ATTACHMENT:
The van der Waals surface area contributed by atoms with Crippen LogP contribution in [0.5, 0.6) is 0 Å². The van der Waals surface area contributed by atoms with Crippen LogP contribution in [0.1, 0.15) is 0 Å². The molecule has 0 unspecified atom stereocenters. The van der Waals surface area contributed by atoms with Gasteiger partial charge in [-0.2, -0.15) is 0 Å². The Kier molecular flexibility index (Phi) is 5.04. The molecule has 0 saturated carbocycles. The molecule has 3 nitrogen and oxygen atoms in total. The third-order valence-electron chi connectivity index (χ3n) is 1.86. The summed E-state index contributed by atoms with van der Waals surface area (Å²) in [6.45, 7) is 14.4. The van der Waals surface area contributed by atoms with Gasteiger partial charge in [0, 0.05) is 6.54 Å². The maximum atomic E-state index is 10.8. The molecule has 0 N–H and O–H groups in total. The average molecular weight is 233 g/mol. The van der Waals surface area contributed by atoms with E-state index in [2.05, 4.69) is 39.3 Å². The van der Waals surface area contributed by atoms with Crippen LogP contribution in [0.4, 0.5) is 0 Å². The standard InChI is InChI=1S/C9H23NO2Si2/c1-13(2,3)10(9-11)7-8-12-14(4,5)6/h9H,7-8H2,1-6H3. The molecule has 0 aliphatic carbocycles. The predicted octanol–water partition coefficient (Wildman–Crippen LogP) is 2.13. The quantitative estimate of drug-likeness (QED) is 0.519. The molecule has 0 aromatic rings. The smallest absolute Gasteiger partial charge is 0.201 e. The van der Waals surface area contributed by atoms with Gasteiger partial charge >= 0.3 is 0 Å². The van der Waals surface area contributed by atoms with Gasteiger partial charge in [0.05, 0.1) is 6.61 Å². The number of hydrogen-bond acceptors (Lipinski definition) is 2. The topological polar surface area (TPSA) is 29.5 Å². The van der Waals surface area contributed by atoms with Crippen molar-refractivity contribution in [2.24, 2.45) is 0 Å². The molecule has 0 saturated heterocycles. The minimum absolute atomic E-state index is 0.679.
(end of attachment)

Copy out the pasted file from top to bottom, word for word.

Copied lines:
The van der Waals surface area contributed by atoms with Crippen LogP contribution in [0.5, 0.6) is 0 Å². The van der Waals surface area contributed by atoms with Crippen LogP contribution in [0.1, 0.15) is 0 Å². The molecule has 0 unspecified atom stereocenters. The van der Waals surface area contributed by atoms with Gasteiger partial charge in [-0.2, -0.15) is 0 Å². The Kier molecular flexibility index (Phi) is 5.04. The molecule has 0 saturated carbocycles. The molecule has 3 nitrogen and oxygen atoms in total. The third-order valence-electron chi connectivity index (χ3n) is 1.86. The summed E-state index contributed by atoms with van der Waals surface area (Å²) in [6.45, 7) is 14.4. The van der Waals surface area contributed by atoms with Gasteiger partial charge in [0, 0.05) is 6.54 Å². The maximum atomic E-state index is 10.8. The molecule has 0 N–H and O–H groups in total. The average molecular weight is 233 g/mol. The van der Waals surface area contributed by atoms with E-state index in [2.05, 4.69) is 39.3 Å². The van der Waals surface area contributed by atoms with Crippen LogP contribution in [0.4, 0.5) is 0 Å². The standard InChI is InChI=1S/C9H23NO2Si2/c1-13(2,3)10(9-11)7-8-12-14(4,5)6/h9H,7-8H2,1-6H3. The molecule has 0 aliphatic carbocycles. The predicted octanol–water partition coefficient (Wildman–Crippen LogP) is 2.13. The quantitative estimate of drug-likeness (QED) is 0.519. The molecule has 0 aromatic rings. The smallest absolute Gasteiger partial charge is 0.201 e. The van der Waals surface area contributed by atoms with Gasteiger partial charge >= 0.3 is 0 Å². The van der Waals surface area contributed by atoms with Gasteiger partial charge in [0.05, 0.1) is 6.61 Å². The number of hydrogen-bond acceptors (Lipinski definition) is 2. The topological polar surface area (TPSA) is 29.5 Å². The van der Waals surface area contributed by atoms with Crippen molar-refractivity contribution in [2.24, 2.45) is 0 Å². The molecule has 0 saturated heterocycles. The minimum absolute atomic E-state index is 0.679.